In an effort to avoid feeling overwhelmed before school starts, I spend time working on plans for the next school year. It usually involves reading books on pedagogy, revising curriculum, and researching various tools that may make my life easier.
In the process, I discovered a few gems -- tools that have helped me out during the school. Exploring the following and you'll find that maybe they help you too.
While my class calendar does have the general plans for the day, sometimes I have links to videos I want to share, notes about who's coming to office hours, a place to keep a to-do list for my off periods, and a couple reminders about announcements I want to make for each class. A lot of time that information is spread out across emails, various Google Docs, websites, calendars, post-its, etc.
I use Planboard for all of my lesson plan needs. I can access it from any web browser as well as the iPad app. It solves all the problems I listed above. Here's a screen shot of a 'day' view (there’s also week and month view):
You can see the Planboard interface here.
The company that makes it is called Chalk.com and they've put together a playlist of videos for setting it up and working with the features. All those videos can be found here. If your school requires you to turn in your lesson plans, there’s a share feature as well.
UPDATE GOOGLE CALENDARS VIA GOOGLE SHEETS
In our school, each teacher is required to maintain a class calendar that at least shows dates of any assessments. Additionally, I wanted each day to include what was due, what our agenda was, and what was for homework. It took a lot of time to go into calendars.google.com and manual put this information in, even if I was copying pasting a template and changing the appropriate info.
I found a tool called FormMule. It would allow you to set up a Google Sheet that you could fill in with the appropriate dates and information that you would want on your calendar, and then it would fill the calendar in for you. What used to take 20 minutes to do now took about 5.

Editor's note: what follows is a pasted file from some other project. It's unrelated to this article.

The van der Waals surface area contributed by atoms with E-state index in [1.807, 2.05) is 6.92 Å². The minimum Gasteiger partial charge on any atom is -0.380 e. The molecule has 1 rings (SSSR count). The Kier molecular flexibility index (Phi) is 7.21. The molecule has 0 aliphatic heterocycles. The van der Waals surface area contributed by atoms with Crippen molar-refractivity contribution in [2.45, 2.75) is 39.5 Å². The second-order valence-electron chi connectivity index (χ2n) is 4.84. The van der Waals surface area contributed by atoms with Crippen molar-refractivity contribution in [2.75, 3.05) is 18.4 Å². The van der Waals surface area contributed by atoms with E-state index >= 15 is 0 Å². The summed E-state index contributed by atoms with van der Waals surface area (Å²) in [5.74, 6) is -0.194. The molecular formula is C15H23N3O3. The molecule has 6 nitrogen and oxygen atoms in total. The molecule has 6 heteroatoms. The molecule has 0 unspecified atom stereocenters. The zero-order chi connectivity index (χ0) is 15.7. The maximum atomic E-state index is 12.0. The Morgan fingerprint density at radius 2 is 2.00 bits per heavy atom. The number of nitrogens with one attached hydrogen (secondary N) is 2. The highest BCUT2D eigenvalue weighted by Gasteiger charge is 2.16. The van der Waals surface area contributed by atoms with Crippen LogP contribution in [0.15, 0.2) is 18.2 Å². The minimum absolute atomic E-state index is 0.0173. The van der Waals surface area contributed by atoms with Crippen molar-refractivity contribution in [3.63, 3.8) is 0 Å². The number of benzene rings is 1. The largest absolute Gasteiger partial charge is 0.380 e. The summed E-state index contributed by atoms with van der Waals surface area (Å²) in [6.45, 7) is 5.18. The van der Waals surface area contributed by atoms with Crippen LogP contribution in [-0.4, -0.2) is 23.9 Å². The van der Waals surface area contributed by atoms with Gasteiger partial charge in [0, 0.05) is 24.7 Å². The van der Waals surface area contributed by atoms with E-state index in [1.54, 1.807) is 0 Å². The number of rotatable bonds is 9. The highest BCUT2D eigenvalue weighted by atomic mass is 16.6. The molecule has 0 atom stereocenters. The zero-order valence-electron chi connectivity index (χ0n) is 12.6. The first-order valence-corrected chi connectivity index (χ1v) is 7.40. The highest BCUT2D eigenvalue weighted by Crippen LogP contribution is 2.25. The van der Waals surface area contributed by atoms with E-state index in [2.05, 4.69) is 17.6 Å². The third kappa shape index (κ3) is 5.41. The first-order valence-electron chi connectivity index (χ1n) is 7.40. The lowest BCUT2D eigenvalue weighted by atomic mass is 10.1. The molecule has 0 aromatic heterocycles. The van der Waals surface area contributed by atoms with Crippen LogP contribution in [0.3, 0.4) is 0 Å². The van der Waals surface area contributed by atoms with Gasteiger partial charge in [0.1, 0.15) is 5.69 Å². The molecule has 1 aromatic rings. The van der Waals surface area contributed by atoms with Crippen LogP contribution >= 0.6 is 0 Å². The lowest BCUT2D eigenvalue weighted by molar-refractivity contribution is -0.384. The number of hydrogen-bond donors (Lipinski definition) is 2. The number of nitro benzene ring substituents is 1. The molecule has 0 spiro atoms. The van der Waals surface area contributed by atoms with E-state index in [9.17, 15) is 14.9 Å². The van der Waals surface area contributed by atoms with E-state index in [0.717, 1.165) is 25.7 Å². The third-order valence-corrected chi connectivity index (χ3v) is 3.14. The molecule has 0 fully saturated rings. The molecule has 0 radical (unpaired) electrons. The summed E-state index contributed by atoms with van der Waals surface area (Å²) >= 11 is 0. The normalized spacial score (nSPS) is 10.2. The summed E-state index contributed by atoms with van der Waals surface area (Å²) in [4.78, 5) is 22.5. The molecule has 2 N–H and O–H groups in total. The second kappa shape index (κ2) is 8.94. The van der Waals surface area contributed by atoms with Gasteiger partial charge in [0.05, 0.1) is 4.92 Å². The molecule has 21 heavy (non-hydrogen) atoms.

Setting up the Google Sheet appropriately is the most time consuming part, but once it’s ready to go, you’ll be maintaining your class calendar in a fraction of the time. The actual tool is embedded into this Google Sheet. There aren’t any instructions though so I created a tutorial video on how to get it all set up. You can view it here.
**(note: the FormMule I use is a script. It’s not the same as the Google Sheets ‘add-on’ that has the same name)**
Many days I have an idea in my mind of what I want to get done. Without realizing it, I often end up working on my less important tasks, leaving my most important task still incomplete by the end of the day. Additionally, I’ve experimented with various checklist apps but there wasn’t one that worked seamlessly into my workflow.
Momentum is an add-on for Google Chrome. It turns your ‘new tab’ window into a place where you write your most important task right in the center, and then a smaller checklist off to the side. I loved being able to open up a new tab to see my checklist AND being forced to think of what my most important task of the day should be.
On top of all that, each day there’s a new beautiful photo in the background as well as an inspiring quote at the bottom.
You can see what it looks like here.
My inbox often becomes a checklist in and of itself. People I need to follow up with, things I need to complete, articles I’d like to go back and read, etc. I used Google’s ‘Priority Inbox’ feature for a while and that helped a bit. I also like Google’s inbox app feature, but unfortunately I can’t use it with my Google Apps For Education email.
Sortd turns your inbox into various organized lists. You drag the email to the appropriate list. My lists are currently ‘to do,’ ‘follow up,’ ‘scheduling stuff,’ and ‘look into.’ You can ‘snooze’ emails, which means you can temporarily archive it and then have it show up at the top of your inbox on a certain date and time. Super helpful if there’s things that are a couple weeks away but don’t really want to look into them now. You can even batch several emails together into one checklist point. That’s helpful if you have several emails all related to one task you need to complete.
See the interface here.Often I run into tools during the school year and think ‘dang it, I wish I knew about this earlier in the year.’ Hopefully there’s at least one problem that can be solved by the tools shared here. What tools have you happened upon that have been game changers for you?
This piece was originally submitted to our community forums by a reader. Due to audience interest, we’ve preserved it. The opinions expressed here are the writer’s own.